Doctor Cloward first performed an anterior lumbar interbody fusion (ALIF) surgery in the 1950s for treatment of lower back pain for degenerative spine conditions. The Cloward procedure did not gain immediate favor because of fairly high nonunion rates (30-40%).
In the 1990s, however, there was a resurgence of popularity for anterior (from the front) lumbar interbody fusion surgery because of the advent of new threaded titanium cages that held the disc space better and allowed for a higher fusion rate.
Modern Applications of ALIF Surgery
While the ALIF is still a widely available spine fusion technique, this type of procedure is often combined with a posterior approach (anterior/posterior fusions) because of the need to provide more rigid fixation than an anterior approach alone provides.
In cases where there is not a lot of instability, an ALIF alone can be sufficient. Generally, this is true in cases of one level degenerative disc disease where there is a lot of disc space collapse.
For patients who have a "tall" disc, or for those with instability (e.g. isthmic spondylolisthesis), an anterior approach to spinal fusion may not provide adequate stability. In these clinical situations, the anterior lumbar interbody fusion may be supplemented with a posterior (from the back) instrumentation and fusion to provide additional support to the fused level of the spine. For more information, see Spinal Fusion Surgery for Isthmic Spondylolisthesis.
In This Article:
- Anterior Lumbar Interbody Fusion (ALIF) Surgery
- Potential Risks and Complications with ALIF Surgery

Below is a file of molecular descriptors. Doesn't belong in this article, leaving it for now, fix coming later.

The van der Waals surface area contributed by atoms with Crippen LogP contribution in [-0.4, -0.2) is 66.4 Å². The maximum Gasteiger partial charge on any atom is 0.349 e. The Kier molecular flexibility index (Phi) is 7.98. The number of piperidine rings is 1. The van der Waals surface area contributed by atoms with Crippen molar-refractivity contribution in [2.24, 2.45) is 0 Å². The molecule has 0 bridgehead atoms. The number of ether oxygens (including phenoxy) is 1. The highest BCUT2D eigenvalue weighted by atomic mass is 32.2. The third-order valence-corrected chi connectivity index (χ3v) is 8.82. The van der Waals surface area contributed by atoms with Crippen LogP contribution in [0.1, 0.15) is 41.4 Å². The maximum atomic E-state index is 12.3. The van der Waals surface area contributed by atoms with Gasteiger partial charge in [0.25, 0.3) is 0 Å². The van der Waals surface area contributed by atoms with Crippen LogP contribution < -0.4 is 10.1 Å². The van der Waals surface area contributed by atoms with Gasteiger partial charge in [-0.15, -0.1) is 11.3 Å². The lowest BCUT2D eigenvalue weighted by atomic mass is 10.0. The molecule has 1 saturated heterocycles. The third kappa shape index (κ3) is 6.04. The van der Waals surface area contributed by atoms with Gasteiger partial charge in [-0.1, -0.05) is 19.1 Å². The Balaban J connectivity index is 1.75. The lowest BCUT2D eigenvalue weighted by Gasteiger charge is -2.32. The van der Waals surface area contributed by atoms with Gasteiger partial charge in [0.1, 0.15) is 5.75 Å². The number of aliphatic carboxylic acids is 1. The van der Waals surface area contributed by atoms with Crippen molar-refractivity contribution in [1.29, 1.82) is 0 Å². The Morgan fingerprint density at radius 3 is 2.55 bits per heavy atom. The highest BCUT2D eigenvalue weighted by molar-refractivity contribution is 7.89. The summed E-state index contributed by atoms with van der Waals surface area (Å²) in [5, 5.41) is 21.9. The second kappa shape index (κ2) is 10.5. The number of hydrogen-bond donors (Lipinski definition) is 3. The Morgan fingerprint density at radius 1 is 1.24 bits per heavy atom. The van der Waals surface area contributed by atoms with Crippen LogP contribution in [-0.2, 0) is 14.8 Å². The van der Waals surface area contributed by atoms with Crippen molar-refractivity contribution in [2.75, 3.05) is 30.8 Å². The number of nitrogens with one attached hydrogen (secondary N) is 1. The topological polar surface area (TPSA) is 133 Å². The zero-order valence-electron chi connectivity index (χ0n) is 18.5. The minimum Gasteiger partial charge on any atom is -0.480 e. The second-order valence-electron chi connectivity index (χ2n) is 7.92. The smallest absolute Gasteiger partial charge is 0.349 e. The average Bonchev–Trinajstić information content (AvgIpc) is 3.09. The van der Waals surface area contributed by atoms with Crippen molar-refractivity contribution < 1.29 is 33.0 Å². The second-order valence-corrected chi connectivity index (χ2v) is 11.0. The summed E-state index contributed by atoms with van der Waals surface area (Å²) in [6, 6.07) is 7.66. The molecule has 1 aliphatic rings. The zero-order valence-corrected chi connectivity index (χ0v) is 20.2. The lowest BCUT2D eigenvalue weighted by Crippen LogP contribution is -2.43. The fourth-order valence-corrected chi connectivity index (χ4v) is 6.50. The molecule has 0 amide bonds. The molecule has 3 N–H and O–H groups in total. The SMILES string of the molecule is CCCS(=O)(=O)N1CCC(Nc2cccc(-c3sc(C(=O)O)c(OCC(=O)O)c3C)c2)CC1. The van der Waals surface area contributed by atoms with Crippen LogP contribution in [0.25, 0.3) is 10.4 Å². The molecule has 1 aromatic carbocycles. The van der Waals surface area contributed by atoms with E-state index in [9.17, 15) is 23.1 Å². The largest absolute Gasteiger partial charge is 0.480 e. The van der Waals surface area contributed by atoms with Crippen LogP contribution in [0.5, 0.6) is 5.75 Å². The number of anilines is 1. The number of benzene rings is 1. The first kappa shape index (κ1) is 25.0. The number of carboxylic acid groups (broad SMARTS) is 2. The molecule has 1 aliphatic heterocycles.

- Anterior Lumbar Interbody Fusion Spinal Implants and Bone Grafts
- ALIF (Anterior Lumbar Interbody Fusion) Video
Description of Anterior Lumbar Interbody Fusion Surgery
The anterior lumbar interbody fusion (ALIF) is similar to the posterior lumbar interbody fusion (PLIF), except that in the ALIF, the disc space is fused by approaching the spine through the abdomen instead of through the lower back. In the ALIF approach, a three-inch to five-inch incision is made on the left side of the abdomen and the abdominal muscles are retracted to the side (see Figure 1).
Since the anterior abdominal muscle in the midline (rectus abdominis) runs vertically, it does not need to be cut and easily retracts to the side. The abdominal contents lay inside a large sack (peritoneum) that can also be retracted, thus allowing the spine surgeon access to the front of the spine without actually entering the abdomen.
There is also a less popular transperitoneal approach that accesses the spine through the abdomen. This adds a lot of unnecessary morbidity to the procedure and therefore is used much less often.
Although previously there was a lot of interest in perfecting an endoscopic approach for ALIF surgery, it has largely been abandoned because it placed the great vessels (aorta and vena cava) at too great a risk.
These large blood vessels that continue to the legs lay on top of the spine, so many spine surgeons will perform this surgery in conjunction with a vascular surgeon who mobilizes the large blood vessels. After the blood vessels have been moved aside, the disc material is removed, and bone graft, or bone graft and anterior interbody cages, is inserted.
Advantages of ALIF Surgery
The ALIF approach is advantageous in that, unlike the PLIF and posterolateral gutter approaches, both the back muscles and nerves remain undisturbed.
Another advantage is that placing the bone graft in the front of the spine places it in compression, and bone in compression tends to fuse better.
Lastly, a much larger implant can be inserted through an anterior approach, and this provides for better initial stability of the fusion construct.